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George Jones Through The Years 1968-80

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catalog number: DVDCCGJ001

weight in Kg 0,100

$15.28 *
 
 

George Jones: Through The Years 1968-80

(CLASSIC COUNTRY) NTSC, Code 0, 144 Mins., Color, TV clips feat. Dolly Parton, Tammy Wynette a.o.
This special DVD looks back at the career of the legendary George Jones. It features seven programs that George Jones was the star guest. From 1968 through 1980, George sings his way through many of his hits. Three of the shows feature duets with Tammy Wynette. 

George Jones- Through The Years

Chapter 1 – Porter Wagoner Show – Recorded June 3, 1968

Porter Wagoner – 'Rocky Top'
George Jones – 'Walk Through This World With Me'
Dolly Parton & Porter Wagoner – 'Holdin' On To Nothin''
Speck Rhodes – (comedy)
Speck Rhodes – 'I'm Goin' Back To Where I Come From'
George Jones – 'The Race is On'
Chapter 2 – Wilburn Brother – Recorded on January 14, 1969

Wilburn Brothers - 'It's a Big Ole Heartache'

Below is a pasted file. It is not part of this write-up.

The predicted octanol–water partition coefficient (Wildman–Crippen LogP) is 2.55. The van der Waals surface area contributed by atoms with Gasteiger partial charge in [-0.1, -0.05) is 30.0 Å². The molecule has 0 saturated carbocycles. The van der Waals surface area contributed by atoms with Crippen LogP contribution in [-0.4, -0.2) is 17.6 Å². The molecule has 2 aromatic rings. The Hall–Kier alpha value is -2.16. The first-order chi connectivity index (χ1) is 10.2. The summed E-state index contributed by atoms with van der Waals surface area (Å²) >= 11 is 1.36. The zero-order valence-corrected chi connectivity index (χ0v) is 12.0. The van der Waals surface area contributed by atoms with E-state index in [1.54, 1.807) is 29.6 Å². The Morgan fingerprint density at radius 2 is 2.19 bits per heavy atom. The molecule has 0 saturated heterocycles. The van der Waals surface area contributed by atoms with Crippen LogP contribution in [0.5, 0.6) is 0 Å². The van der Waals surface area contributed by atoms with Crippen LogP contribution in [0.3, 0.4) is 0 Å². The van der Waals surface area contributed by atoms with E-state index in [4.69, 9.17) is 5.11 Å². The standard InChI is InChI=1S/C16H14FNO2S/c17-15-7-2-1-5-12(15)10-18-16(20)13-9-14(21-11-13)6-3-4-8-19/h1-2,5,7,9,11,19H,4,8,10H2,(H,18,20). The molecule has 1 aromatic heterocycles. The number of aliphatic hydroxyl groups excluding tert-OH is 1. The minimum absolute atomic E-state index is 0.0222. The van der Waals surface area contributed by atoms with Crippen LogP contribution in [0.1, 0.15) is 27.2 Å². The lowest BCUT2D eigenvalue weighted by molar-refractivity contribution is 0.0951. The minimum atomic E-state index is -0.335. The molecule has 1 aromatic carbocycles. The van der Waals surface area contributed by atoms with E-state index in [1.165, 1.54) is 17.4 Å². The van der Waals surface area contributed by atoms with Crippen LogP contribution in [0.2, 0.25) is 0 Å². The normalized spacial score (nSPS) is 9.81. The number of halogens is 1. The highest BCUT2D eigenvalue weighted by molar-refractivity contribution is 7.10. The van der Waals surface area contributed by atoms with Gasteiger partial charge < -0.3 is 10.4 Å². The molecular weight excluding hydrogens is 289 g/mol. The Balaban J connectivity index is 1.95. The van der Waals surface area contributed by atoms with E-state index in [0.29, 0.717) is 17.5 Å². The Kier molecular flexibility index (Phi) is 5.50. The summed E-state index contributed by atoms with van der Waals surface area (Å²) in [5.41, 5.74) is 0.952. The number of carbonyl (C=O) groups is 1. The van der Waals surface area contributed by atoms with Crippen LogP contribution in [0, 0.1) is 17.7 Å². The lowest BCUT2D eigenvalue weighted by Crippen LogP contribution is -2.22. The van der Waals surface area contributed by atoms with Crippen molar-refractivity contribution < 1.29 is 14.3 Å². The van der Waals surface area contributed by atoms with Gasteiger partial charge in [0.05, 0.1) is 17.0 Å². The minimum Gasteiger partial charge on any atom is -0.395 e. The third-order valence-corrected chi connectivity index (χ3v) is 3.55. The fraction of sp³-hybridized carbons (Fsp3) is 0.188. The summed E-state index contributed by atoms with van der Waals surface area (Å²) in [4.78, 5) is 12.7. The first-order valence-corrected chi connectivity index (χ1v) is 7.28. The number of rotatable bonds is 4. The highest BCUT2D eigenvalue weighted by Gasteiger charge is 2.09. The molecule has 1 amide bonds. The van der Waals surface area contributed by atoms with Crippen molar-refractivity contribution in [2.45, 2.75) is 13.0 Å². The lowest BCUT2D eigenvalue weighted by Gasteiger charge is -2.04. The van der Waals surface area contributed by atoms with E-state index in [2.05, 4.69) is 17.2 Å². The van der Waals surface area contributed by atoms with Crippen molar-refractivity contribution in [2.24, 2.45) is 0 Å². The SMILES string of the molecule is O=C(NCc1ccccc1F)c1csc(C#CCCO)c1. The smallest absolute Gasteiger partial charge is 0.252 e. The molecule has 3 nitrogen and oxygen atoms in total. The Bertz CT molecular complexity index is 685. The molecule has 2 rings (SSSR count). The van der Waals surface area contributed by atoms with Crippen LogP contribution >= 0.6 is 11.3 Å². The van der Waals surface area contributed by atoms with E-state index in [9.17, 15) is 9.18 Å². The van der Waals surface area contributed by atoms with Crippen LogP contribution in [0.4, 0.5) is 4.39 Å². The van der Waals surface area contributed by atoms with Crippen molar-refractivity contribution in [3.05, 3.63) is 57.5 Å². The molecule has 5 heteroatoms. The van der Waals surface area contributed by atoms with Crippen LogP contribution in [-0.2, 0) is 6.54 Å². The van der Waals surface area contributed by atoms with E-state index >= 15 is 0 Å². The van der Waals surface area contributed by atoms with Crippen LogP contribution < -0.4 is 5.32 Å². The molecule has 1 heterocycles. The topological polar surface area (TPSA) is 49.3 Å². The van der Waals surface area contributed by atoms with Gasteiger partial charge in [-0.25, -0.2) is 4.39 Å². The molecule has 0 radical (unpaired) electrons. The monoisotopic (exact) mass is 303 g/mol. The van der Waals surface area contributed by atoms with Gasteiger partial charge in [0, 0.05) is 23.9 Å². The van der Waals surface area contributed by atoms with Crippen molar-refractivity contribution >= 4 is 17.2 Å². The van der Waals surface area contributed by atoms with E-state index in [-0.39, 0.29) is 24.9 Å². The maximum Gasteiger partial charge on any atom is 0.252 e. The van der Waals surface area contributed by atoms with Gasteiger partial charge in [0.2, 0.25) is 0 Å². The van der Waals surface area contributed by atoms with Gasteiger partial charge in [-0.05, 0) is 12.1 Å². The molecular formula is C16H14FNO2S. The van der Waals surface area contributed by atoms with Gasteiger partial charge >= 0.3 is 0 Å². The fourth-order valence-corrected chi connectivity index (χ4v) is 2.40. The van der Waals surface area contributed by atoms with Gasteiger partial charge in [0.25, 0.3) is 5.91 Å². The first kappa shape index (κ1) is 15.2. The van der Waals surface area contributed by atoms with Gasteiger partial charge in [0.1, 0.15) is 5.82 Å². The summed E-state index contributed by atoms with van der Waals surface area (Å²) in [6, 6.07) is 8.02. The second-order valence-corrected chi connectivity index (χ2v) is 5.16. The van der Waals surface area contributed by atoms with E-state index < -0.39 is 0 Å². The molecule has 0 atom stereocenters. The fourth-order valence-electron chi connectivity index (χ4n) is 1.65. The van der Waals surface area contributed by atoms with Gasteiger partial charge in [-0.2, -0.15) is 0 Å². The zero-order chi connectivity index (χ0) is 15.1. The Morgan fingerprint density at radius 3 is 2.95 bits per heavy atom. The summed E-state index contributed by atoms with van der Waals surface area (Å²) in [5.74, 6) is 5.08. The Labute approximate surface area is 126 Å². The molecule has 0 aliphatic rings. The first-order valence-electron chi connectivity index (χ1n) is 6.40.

Harold Morrison - 'Free Little Bird'
George Jones - 'When the Grass Grows Over Me'
George Jones & Tammy Wynette - 'Milwaukee Here We come'
Loretta Lynn - 'I Still Miss Someone'
Buddy Spiker - 'Raisin' the Dickens' (instrumental/fiddle)
Wilburn Brothers - 'I'll Never Leave My God Alone' (gospel)
George Jones - 'Walk Through This World With Me'
Chapter 3 – Pop Goes the Country Show # 115 – Recorded on September 25, 1974

George Jones – 'The Race Is On'
Tammy Wynette – 'Stand By Your Man'
Patsy Sledd – 'Chip, Chip'
George Jones & Tammy Wynette – 'We Loved It Away' (duet)
Harold Morrison – 'Bicycle Song'
Tammy Wynette – 'Woman To Woman'
George Jones – 'The Door'
George Jones & Tammy Wynette – 'We’re Gonna Hold On' (duet)
Chapter 4 – Pop Goes the Country Show #403 – Recorded on January 11, 1977

George Jones – 'White Lightning'
Dottie West – 'Every Word I Write'
George Jones – 'You Always Look Your Best Here In My Arms'
Jacky Ward – 'Texas Angel'
Dottie West – 'Makes Me Wonder If I Ever Said Goodbye'
George Jones – 'Her Name Is'
The Jones Boys – 'Rollin’ In My Sweet Baby’s Arms'
Chapter 5 – Pop Goes the Country Show #404 – Recorded on January 11, 1977

Tammy Wynette – 'Your Good Girl’s Gonna Go Bad'
Larry Gatlin – 'Statues Without Hearts'
George Jones & Tammy Wynette – 'Golden Rings' (duet)
Tammy Wynette – 'You And Me'
George Jones – 'Near You'
Larry Gatlin – 'Broken Lady'
Entire Group – 'I’ll Fly Away' (gospel)
Chapter 6 – Pop Goes the Country Show 601 – Recorded on February 20, 1979

George Jones – 'You Gotta Be My Baby'